There are many different option strategies that investors can use to generate an income. While covered calls generate an income from an existing long stock position, covered straddles can be helpful for investors that want to initiate a long stock position and generate extra income. The trade-off is that it is a bit riskier than a vanilla covered call strategy.
Let’s take a look at covered straddles, what influences their profitability and how to use them to establish a long position in an underlying stock.
What Is a Covered Straddle?
Covered straddles involve purchasing stock and selling an at-the-money call and an at-the-money put option with the same price and expiration date. The position generates an immediate premium income from the two short options, and if the stock price moves lower, enables investors to average into the stock at a lower price.
Covered Straddle Option Diagram – Source: The Options Guide
- Max Profit: The max profit is equal to the premiums received from selling the two short options. i.e. The income generated from the position. You may also have a small gain if your call is exercised, and you purchased the shares for less than the strike price of the call.
- Max Loss: If the share price dropped to $0, you would lose the funds used to purchase your shares and the cost of your put assignment. There is a greater loss potential since the investor is holding the long stock and short put option. In fact, the losses are 2X leveraged when the stock drops below the put’s strike price.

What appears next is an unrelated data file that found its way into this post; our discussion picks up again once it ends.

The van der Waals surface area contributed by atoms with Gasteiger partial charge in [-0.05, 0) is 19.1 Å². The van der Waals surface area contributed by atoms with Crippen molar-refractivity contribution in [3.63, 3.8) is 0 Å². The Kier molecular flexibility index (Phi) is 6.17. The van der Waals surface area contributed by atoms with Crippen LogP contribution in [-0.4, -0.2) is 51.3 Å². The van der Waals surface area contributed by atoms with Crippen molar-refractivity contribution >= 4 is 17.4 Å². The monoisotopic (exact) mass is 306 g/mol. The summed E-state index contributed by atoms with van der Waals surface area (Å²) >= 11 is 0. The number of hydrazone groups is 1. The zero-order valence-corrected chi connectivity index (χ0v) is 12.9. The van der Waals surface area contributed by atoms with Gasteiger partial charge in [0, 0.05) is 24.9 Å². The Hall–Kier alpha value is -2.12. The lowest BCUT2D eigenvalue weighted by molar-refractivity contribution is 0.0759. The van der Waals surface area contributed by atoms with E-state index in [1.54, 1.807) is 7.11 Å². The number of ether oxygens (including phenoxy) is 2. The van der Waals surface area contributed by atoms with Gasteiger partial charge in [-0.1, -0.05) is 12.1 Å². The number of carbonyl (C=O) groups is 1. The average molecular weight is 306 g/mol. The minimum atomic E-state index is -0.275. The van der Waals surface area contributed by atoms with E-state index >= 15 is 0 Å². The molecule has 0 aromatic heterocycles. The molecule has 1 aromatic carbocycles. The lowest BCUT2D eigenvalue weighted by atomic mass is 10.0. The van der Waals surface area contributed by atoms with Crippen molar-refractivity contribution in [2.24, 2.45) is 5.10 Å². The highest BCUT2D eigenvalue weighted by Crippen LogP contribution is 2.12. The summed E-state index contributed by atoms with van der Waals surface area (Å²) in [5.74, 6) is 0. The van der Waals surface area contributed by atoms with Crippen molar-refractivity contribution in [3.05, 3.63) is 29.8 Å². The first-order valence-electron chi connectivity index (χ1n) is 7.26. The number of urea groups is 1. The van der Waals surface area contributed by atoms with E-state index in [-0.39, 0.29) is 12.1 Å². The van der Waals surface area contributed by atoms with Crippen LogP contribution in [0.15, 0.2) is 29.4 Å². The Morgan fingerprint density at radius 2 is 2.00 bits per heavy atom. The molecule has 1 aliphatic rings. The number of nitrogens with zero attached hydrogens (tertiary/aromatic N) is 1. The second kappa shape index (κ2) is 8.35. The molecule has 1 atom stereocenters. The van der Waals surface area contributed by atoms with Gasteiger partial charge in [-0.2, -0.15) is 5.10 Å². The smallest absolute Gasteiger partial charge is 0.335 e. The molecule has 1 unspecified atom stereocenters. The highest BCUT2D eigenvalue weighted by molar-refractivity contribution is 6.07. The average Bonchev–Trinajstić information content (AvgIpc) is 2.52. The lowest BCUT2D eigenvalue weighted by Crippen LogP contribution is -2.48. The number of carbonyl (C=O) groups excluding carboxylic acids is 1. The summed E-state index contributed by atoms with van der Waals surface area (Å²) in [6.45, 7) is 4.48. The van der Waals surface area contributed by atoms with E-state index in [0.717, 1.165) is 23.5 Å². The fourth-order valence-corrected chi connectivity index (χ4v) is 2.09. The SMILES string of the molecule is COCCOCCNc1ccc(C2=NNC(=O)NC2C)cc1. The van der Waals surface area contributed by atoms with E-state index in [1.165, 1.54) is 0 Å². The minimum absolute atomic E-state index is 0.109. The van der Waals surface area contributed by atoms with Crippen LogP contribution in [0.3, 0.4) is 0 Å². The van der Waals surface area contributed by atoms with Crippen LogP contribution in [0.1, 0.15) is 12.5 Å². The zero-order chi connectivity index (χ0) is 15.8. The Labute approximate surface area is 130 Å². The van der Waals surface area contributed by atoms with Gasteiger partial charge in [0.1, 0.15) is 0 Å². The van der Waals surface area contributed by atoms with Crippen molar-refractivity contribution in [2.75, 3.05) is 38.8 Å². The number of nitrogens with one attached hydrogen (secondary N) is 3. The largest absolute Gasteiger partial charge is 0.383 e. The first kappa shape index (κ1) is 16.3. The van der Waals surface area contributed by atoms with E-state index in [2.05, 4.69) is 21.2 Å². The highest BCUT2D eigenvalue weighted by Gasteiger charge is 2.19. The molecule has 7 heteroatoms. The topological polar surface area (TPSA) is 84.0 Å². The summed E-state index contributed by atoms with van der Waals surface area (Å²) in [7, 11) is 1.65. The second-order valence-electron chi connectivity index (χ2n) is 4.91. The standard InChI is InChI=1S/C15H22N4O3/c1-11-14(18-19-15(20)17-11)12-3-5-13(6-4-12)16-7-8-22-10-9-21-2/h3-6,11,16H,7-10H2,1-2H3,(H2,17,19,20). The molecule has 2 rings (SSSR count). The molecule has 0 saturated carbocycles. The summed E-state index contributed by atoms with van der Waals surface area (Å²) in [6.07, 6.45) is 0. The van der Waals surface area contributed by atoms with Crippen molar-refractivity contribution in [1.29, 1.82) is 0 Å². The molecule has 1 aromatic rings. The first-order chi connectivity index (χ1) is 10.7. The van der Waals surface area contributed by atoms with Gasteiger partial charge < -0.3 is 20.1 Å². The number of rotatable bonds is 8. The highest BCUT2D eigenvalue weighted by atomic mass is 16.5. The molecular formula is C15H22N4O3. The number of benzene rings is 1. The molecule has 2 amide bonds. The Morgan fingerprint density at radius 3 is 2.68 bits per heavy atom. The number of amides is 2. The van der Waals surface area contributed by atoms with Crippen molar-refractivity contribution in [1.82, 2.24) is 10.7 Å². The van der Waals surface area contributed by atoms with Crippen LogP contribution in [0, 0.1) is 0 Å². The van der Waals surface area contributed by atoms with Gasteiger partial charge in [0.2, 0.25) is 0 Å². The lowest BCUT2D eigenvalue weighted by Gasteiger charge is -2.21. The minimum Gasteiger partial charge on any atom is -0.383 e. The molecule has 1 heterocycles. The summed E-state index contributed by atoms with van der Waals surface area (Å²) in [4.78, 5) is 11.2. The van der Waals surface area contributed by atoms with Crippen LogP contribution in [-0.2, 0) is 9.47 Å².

- Breakeven: The breakeven point is equal to the stock price minus one-half of the total premiums received (since one option necessarily expires worthless).
Both covered straddles and covered calls have downside risk if the stock price declines, but unlike covered calls, covered straddles involve two times normal covered call declines. Your downside is similar to purchasing double the amount of shares initially. Investors should exercise caution when using covered straddles and ensure that they have a plan in place if the stock price moves against their forecast to avoid excessive losses. Keep in mind, it would be very unusual for a stock’s price to drop to $0 in a short period of time.